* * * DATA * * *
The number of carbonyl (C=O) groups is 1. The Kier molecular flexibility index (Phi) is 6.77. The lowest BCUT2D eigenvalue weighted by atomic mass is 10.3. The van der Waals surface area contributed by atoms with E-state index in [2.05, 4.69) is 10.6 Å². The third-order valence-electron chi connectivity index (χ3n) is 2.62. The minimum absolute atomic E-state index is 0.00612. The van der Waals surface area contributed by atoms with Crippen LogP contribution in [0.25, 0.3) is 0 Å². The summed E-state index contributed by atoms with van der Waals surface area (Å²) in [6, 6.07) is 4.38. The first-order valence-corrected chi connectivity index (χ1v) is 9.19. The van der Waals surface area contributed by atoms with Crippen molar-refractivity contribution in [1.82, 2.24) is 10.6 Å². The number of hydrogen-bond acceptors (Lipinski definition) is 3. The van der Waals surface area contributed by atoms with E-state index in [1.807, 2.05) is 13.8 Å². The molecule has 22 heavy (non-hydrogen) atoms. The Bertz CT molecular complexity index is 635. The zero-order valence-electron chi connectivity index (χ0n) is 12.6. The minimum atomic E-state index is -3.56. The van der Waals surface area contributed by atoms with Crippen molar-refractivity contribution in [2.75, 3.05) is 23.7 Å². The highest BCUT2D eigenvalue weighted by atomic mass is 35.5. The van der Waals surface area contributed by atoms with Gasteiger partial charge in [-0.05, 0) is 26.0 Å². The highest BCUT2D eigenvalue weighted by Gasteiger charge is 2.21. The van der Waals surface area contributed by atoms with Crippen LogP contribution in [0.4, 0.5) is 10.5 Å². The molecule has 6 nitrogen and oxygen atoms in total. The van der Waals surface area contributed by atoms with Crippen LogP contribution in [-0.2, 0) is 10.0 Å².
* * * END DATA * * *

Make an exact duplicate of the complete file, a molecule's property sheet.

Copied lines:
The number of carbonyl (C=O) groups is 1. The Kier molecular flexibility index (Phi) is 6.77. The lowest BCUT2D eigenvalue weighted by atomic mass is 10.3. The van der Waals surface area contributed by atoms with E-state index in [2.05, 4.69) is 10.6 Å². The third-order valence-electron chi connectivity index (χ3n) is 2.62. The minimum absolute atomic E-state index is 0.00612. The van der Waals surface area contributed by atoms with Crippen LogP contribution in [0.25, 0.3) is 0 Å². The summed E-state index contributed by atoms with van der Waals surface area (Å²) in [6, 6.07) is 4.38. The first-order valence-corrected chi connectivity index (χ1v) is 9.19. The van der Waals surface area contributed by atoms with Crippen molar-refractivity contribution in [1.82, 2.24) is 10.6 Å². The number of hydrogen-bond acceptors (Lipinski definition) is 3. The van der Waals surface area contributed by atoms with E-state index in [1.807, 2.05) is 13.8 Å². The molecule has 22 heavy (non-hydrogen) atoms. The Bertz CT molecular complexity index is 635. The zero-order valence-electron chi connectivity index (χ0n) is 12.6. The minimum atomic E-state index is -3.56. The van der Waals surface area contributed by atoms with Crippen molar-refractivity contribution in [2.75, 3.05) is 23.7 Å². The highest BCUT2D eigenvalue weighted by atomic mass is 35.5. The van der Waals surface area contributed by atoms with Gasteiger partial charge in [-0.05, 0) is 26.0 Å². The highest BCUT2D eigenvalue weighted by Gasteiger charge is 2.21. The van der Waals surface area contributed by atoms with Crippen LogP contribution in [0.4, 0.5) is 10.5 Å². The molecule has 6 nitrogen and oxygen atoms in total. The van der Waals surface area contributed by atoms with Crippen LogP contribution in [-0.2, 0) is 10.0 Å².